With regard to a spouse, I would consider even announced surveillance an absolute last resort when the person recognizes there is a problem with his or her behavior. As a monitoring strategy, the best thing is just to pop in every so often when your spouse is using the computer. Don't tiptoe, but approach normally, knock briefly and come in. This kind of habit communicates positive concern, not negative suspicion.

For the same reason I also recommend that all spouses, and especially husbands, be proactive in forestalling such worries by using the computer in a place which is easily accessible and being accepting and understanding about occasional kibitzing. Again, recognize that this shows love and concern. This was discussed in more detail in a previous column.

SOURCES: (1) Babylonian Talmud Kiddushin 81a. (2) Babylonian Talmud Pesachim 12a (3) Babylonian Talmud Nida 16b

Send your queries about ethics in the workplace to jewishethicist@aish.com

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The Jewish Ethicist presents some general principles of Jewish law. For specific questions and direct application, please consult a qualified Rabbi.

The Jewish Ethicist is a joint project of Aish.com and the Business Ethics Center of Jerusalem. To find out more about business ethics and Jewish values for the workplace, visit the Business Ethics Center of Jerusalem at www.besr.org.

Published: November 10, 2007


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Visitor Comments: 3

(3) Anonymous, November 15, 2007 3:58 AM

I disagree. Internet relationships are among the most common of all affairs.
The internet is used most often for the beginning of inappropriate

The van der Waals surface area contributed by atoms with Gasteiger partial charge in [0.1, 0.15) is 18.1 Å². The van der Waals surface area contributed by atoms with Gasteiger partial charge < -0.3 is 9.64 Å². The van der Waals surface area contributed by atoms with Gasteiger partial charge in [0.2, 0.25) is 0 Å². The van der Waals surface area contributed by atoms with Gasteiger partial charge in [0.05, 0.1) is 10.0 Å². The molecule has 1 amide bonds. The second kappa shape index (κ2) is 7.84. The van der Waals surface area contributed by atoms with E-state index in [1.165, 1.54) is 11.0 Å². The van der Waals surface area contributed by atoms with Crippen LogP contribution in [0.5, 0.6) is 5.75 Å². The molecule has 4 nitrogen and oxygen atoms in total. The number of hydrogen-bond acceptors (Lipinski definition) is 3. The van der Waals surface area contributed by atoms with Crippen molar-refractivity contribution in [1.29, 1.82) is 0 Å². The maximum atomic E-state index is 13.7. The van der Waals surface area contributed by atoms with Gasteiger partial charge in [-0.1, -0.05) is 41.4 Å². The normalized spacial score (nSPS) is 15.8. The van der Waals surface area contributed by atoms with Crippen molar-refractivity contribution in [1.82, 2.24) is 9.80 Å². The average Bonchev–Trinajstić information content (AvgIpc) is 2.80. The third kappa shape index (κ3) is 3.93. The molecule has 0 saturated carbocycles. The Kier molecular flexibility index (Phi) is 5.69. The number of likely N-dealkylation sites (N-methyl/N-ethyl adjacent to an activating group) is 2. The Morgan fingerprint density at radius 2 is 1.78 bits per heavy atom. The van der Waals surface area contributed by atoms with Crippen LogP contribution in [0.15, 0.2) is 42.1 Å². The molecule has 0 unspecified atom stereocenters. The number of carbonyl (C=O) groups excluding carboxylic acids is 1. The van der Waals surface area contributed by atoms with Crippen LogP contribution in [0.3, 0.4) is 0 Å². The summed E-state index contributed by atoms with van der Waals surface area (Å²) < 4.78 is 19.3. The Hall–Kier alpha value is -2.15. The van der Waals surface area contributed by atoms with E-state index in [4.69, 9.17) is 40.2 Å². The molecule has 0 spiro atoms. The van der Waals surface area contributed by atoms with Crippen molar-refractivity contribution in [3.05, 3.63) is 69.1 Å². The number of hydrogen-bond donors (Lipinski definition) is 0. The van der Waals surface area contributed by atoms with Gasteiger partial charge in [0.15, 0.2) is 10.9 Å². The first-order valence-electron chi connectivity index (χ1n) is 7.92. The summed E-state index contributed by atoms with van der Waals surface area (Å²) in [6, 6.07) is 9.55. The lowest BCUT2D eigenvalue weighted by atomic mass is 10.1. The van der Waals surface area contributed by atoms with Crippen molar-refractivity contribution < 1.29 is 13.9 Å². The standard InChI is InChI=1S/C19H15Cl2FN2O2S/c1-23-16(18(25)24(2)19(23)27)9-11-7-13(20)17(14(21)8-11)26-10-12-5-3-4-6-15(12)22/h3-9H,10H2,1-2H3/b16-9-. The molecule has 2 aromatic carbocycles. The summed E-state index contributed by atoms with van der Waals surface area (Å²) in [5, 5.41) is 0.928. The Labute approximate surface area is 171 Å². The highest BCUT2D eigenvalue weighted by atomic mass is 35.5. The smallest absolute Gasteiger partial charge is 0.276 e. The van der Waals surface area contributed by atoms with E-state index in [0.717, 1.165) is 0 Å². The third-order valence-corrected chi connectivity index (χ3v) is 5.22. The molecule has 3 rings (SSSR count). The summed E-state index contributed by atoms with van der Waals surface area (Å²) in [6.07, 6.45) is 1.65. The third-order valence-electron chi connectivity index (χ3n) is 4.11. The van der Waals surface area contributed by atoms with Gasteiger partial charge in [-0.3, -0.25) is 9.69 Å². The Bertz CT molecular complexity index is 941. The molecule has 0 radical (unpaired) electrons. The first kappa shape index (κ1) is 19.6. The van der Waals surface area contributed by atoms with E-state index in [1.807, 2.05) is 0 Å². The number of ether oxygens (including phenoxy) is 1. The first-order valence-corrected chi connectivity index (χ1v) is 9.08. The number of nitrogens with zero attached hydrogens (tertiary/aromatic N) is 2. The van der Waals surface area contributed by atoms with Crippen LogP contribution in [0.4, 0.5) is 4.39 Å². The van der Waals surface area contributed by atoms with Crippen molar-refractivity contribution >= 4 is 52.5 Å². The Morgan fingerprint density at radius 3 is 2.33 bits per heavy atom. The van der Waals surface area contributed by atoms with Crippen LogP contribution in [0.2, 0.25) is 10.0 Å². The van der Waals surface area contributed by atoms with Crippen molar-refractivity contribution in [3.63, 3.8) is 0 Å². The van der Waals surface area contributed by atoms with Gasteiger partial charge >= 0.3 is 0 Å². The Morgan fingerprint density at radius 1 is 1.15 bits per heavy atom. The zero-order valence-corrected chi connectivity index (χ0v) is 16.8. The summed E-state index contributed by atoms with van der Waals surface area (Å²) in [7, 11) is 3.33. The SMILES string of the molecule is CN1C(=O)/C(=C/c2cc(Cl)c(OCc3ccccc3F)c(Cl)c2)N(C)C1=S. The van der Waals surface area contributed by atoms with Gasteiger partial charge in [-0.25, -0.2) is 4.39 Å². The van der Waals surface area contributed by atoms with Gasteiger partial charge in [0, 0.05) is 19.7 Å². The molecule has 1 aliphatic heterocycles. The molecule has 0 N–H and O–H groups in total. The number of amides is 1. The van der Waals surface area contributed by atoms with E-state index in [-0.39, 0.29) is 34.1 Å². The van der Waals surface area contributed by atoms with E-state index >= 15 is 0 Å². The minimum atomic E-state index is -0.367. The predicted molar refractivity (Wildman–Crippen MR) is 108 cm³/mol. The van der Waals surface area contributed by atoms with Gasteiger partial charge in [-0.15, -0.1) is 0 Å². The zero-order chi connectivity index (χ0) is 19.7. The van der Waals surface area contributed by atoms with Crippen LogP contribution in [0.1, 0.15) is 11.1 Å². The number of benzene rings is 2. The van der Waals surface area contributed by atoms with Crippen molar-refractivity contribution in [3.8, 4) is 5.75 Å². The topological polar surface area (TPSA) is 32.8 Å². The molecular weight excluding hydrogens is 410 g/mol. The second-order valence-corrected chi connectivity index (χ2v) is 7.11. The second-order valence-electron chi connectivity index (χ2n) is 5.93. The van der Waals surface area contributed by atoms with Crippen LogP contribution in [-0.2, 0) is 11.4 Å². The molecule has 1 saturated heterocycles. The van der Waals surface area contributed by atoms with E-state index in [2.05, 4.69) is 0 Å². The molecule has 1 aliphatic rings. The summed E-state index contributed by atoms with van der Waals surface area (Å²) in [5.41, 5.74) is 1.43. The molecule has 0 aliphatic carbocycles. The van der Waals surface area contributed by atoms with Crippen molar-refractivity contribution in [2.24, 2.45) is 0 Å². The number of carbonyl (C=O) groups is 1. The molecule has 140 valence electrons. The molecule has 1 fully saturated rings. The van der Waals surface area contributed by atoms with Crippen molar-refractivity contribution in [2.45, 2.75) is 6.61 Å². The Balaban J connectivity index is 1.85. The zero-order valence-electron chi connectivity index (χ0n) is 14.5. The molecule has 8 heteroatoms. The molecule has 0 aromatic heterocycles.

relationships and then later the planning of affairs and meetings. Jewish
law forbids these activities. So, if a spouse feels his or her spouse is
being inappropriate do you not agree that the secrecy involved in these
activities would continue? That is the great thing about the internet!
Spying should be a last resort. Spouses are not going to usually be honest
during such times during their lives. Secondly, don't enter your house
suddenly.... and to give warning. Look at the number of spouses that are
caught in the act by a spouse due to their private activity with another
person. When you discuss a breach of privacy and trust. I believe that the
affair itself is a breach of privacy and there is no trust in a relationship
based on lies and deception. Discovery of an affair or inappropriate
behaviors between two persons not in a proper relationship is a hurtful and
harmful practice in the first place. Spouses have been known to have affairs
literally lasting years before a spouse finds out or possibly never knowing
of the other spouses wrongs. This day and age several things become issues
including the possiblity of STD's and health risks. I'm not sure that I
support your comments on this one. Where a computer is located may be the
answer when the spouse is home and awake and sitting beside it. However, it
is not a central issue to forestalling worries.

(2) chaim, November 14, 2007 11:14 PM

yes u can

to save ur husbands life u can do anything,if ur smart

(1) Anonymous, November 14, 2007 8:42 AM

I agree

Yes, I agree with not barging in. I remember reading something or hearing something with regards to Rabbi Dr. Avraham Twerski about one of the greatest thigs that you can do for a child is to given them their privacy.( I hope I am remembering it correctly)....so please check on this) yet, in taking this to heart I try to knock on my son's or daughters' door before entering and I announce who it is..... I also knock when my son or daughter are on the compouter and I make my footsteps loud on the floor so they know I am coming and I have them leave the door open. etc.....